The way the fight over the payroll tax break is going, lawmakers, their aides, White House staffers, and reporters should probably start revisiting their holiday travel plans. At this point, there are really only two points of agreement: (1) policymakers need to succeed by the end of the month; and (2) they’re nowhere close to an agreement.
Pivoting to challenge President Obama and Senate Democrats, House Republicans said Thursday that they would forge ahead with a payroll tax holiday bill that includes an oil pipeline opposed by the president and that looks to changes in social programs to pay for the tax cut and added unemployment benefits.
In a sharp answer to several failed bills produced by Senate Democrats that would cut an employee’s share of the payroll tax and impose a new surcharge on income over $1 million, the House Republican bill would pay for the extension through a mix of changes to entitlement programs and a pay freeze for federal workers.
House GOP lawmakers are so against extending a middle-class tax cut, they’re insisting on all kinds of goodies for themselves — adding that if their rewards are taken away, they’ll kill the overall proposal, no matter the consequences for the nation’s economy.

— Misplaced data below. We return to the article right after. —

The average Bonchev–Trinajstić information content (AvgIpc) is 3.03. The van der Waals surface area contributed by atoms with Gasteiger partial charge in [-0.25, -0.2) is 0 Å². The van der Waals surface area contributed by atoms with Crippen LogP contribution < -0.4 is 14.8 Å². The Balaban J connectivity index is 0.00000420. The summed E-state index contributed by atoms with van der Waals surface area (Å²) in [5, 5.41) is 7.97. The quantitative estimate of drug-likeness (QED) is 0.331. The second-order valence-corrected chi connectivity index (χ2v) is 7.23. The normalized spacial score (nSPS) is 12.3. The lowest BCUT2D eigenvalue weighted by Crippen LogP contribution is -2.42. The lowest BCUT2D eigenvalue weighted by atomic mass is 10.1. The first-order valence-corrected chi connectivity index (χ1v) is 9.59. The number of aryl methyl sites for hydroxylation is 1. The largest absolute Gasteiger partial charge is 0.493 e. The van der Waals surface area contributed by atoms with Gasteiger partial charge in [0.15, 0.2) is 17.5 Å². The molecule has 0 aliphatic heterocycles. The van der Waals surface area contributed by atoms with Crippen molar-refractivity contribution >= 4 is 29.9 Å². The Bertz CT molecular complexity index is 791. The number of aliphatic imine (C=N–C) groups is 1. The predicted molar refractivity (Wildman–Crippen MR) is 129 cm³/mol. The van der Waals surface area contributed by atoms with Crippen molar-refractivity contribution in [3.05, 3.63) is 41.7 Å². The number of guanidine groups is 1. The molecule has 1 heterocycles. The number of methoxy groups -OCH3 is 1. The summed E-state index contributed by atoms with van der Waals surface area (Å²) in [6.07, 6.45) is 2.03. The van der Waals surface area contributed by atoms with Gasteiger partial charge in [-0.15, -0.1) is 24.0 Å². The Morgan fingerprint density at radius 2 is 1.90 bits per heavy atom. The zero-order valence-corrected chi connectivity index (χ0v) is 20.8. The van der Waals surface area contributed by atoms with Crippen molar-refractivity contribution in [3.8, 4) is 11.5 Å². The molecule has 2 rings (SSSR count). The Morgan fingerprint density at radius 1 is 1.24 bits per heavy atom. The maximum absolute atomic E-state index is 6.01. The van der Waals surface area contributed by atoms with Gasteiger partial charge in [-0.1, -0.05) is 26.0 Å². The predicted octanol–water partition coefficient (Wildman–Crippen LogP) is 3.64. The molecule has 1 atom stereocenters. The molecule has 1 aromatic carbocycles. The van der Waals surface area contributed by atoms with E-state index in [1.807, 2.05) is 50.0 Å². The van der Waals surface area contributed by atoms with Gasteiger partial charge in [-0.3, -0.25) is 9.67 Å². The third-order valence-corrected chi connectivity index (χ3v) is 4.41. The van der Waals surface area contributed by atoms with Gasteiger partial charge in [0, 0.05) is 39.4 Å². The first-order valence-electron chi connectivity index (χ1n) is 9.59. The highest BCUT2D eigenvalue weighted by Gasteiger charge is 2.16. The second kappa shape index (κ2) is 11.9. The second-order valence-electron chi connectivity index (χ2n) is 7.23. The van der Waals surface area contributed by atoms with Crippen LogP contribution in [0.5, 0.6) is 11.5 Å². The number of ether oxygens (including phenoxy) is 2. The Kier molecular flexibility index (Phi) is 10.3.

Indeed, the ransom note is starting to look like a spoiled kid’s list for Santa: Republicans want the Keystone XL pipeline and weaker toxic-air safeguards and a ban on future EPA standards on toxic-air pollutants and a premium increase for wealthier Medicare beneficiaries and a federal employees pay freeze and a reduction in the federal workforce and a sharp reduction in the maximum duration of jobless benefits.
And if they don’t get all of this, 160 million Americans will have less money in their paychecks starting on Jan. 1.
Could this House bill pass the Senate and earn President Obama’s signature? Of course not. Sen. Susan Collins (R-Maine), literally the only Republican on Capitol Hill who’s been reasonable on this issue, said yesterday, “It’s going to be pointless if the House sends over bills that the Senate cannot or will not pass.”
The House GOP is a big fan of “pointless.”
Nine days ago, after the Republican leadership in both chambers endorsed a payroll-cut extension, the Wall Street Journal said the announcement “virtually assures that American wage-earners will continue to receive the benefit next year.” Let this be a reminder: when sensible policymaking is dependent on congressional Republicans being responsible, premature optimism is never wise.